A hearing is scheduled Thursday for a Newhall Superior Court judge to consider appointing a special master to monitor rule compliance at the Wildlife Waystation, which has come under scrutiny after numerous violations were found at the animal sanctuary.
But a decision may be postponed until next month, a Los Angeles County district attorney’s spokesman said.
Waystation officials agreed last month to have the court appoint a special master to monitor the 120-acre refuge’s progress in correcting violations, including hosing animal waste into nearby creeks and keeping animals in cages that were too small.
Both the district attorney’s office and the wildlife refuge have been compiling a list of nominees to serve as special master, said Deputy Dist. Atty. Robert Miller. He added that he doubts his office will have a final recommendation Thursday.
“Both sides will probably be asking for another couple of weeks. That might give us time to come up with an agreed nominee or an agreed group of nominees,” Miller said Tuesday.
“We’re looking forward to having someone who will be dealing with the Department of Fish and Game. I think there will be a lot more accountability by all parties,” said Martine Colette, director and founder of the sanctuary.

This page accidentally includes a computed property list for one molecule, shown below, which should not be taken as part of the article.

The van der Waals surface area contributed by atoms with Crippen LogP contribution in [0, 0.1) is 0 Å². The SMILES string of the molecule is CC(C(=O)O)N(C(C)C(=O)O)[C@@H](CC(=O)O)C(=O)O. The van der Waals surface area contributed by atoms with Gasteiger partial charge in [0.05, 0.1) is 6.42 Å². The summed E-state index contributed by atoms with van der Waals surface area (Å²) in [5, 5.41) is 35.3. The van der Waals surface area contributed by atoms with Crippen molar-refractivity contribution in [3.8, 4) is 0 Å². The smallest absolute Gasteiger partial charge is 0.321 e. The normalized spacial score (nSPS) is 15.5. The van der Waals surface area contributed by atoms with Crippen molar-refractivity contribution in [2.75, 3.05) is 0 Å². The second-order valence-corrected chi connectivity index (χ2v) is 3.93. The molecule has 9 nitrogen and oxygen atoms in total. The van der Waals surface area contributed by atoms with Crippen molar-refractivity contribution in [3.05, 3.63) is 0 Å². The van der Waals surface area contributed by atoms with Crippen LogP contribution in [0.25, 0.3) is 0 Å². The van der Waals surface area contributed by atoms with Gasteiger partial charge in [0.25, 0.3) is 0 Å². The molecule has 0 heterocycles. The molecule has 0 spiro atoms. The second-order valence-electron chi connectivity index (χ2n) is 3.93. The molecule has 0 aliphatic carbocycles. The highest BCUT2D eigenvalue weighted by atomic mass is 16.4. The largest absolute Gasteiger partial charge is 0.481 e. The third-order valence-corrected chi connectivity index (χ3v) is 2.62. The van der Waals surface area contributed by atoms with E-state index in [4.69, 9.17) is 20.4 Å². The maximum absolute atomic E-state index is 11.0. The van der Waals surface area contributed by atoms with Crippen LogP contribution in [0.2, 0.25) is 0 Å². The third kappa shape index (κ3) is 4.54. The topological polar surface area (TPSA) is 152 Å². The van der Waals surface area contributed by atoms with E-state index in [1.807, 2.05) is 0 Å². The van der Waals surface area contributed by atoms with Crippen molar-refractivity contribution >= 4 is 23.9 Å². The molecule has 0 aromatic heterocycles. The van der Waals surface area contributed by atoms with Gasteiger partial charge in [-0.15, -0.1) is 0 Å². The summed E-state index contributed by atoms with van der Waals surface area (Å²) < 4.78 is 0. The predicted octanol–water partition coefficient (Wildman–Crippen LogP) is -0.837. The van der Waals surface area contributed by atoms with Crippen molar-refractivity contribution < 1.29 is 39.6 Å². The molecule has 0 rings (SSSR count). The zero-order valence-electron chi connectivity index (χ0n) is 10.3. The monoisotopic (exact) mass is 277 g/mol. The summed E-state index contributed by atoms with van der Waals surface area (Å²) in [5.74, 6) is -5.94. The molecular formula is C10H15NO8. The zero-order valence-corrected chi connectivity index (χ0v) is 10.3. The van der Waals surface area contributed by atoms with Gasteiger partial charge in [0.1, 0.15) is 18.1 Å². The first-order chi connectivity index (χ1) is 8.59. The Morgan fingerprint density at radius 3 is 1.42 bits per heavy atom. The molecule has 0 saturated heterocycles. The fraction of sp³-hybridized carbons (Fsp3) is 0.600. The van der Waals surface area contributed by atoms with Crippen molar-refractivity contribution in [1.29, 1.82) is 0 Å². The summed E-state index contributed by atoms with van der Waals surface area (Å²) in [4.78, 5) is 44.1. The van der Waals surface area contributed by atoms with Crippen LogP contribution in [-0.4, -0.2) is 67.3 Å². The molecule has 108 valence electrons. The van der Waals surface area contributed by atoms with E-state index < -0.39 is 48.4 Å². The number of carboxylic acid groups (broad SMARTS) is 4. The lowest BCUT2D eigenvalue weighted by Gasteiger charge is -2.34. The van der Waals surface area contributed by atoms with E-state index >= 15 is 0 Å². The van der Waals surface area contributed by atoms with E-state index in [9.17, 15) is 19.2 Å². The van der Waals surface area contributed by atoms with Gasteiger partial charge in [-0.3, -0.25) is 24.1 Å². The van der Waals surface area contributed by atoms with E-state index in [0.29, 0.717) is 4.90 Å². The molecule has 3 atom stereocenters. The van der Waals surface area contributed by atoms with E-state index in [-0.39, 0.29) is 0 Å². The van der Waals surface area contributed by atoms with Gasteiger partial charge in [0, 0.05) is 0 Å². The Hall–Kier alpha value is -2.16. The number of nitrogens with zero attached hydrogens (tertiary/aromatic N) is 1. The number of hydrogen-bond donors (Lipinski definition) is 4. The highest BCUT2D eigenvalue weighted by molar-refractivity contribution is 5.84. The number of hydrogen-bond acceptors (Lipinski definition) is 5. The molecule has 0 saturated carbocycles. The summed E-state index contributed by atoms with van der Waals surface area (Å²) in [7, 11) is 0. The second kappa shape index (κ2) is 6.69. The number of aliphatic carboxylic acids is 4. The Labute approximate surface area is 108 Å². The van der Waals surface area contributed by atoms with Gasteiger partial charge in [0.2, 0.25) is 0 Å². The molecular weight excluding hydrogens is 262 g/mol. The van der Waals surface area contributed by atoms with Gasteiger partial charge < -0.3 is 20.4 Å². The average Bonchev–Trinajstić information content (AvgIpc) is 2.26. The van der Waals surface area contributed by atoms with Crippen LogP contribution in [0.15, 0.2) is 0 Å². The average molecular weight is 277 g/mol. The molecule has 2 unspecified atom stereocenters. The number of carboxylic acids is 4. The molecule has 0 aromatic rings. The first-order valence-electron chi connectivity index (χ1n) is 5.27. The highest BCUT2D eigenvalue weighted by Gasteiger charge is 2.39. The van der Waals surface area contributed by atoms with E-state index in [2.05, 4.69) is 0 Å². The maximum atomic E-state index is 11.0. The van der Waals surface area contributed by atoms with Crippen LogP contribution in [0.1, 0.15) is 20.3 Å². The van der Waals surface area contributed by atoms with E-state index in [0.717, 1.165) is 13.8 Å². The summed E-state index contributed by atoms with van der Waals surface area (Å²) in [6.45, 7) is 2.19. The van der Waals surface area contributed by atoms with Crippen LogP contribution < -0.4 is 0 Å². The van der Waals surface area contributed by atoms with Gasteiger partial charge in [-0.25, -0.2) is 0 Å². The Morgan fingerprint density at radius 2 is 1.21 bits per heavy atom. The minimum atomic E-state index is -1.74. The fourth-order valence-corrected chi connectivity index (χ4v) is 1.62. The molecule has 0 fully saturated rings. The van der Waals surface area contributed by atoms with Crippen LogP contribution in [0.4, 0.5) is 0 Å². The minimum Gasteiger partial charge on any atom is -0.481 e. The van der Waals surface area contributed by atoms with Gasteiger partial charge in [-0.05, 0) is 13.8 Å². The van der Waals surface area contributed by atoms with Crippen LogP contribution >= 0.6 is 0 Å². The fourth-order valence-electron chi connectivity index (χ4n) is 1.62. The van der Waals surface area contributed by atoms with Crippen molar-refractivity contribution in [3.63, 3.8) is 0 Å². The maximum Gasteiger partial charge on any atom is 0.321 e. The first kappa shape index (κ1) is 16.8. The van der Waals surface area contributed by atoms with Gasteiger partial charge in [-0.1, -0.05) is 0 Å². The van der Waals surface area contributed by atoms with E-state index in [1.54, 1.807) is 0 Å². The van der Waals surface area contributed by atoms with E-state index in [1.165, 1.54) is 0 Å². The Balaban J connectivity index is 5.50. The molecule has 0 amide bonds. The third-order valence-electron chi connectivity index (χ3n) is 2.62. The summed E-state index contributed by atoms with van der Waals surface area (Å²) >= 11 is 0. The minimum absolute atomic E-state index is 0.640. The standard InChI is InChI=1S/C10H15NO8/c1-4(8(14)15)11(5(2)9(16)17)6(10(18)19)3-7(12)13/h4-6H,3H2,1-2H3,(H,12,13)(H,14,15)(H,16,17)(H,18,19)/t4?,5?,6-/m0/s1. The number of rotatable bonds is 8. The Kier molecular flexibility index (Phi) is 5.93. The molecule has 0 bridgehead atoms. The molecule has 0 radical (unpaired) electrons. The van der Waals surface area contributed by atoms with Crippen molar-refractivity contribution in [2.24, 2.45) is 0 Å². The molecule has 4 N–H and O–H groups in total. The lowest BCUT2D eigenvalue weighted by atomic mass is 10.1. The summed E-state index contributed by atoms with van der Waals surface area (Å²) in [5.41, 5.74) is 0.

In a related matter, Fish and Game has presented a list of conditions to the Waystation that would allow the refuge to resume rehabilitation work with small animals and birds.
Those conditions focus on upgrading cages. “They’ve done a lot, but there’s still some to be done,” said Fish and Game spokesman Steve Martarano. “They are to a point where we felt we’d allow them to begin rehabbing smaller animals on a temporary basis.”
In April, the Waystation was barred from accepting new animals or giving public tours. A month later, the district attorney’s office asked the court to impose stiffer sanctions on the refuge.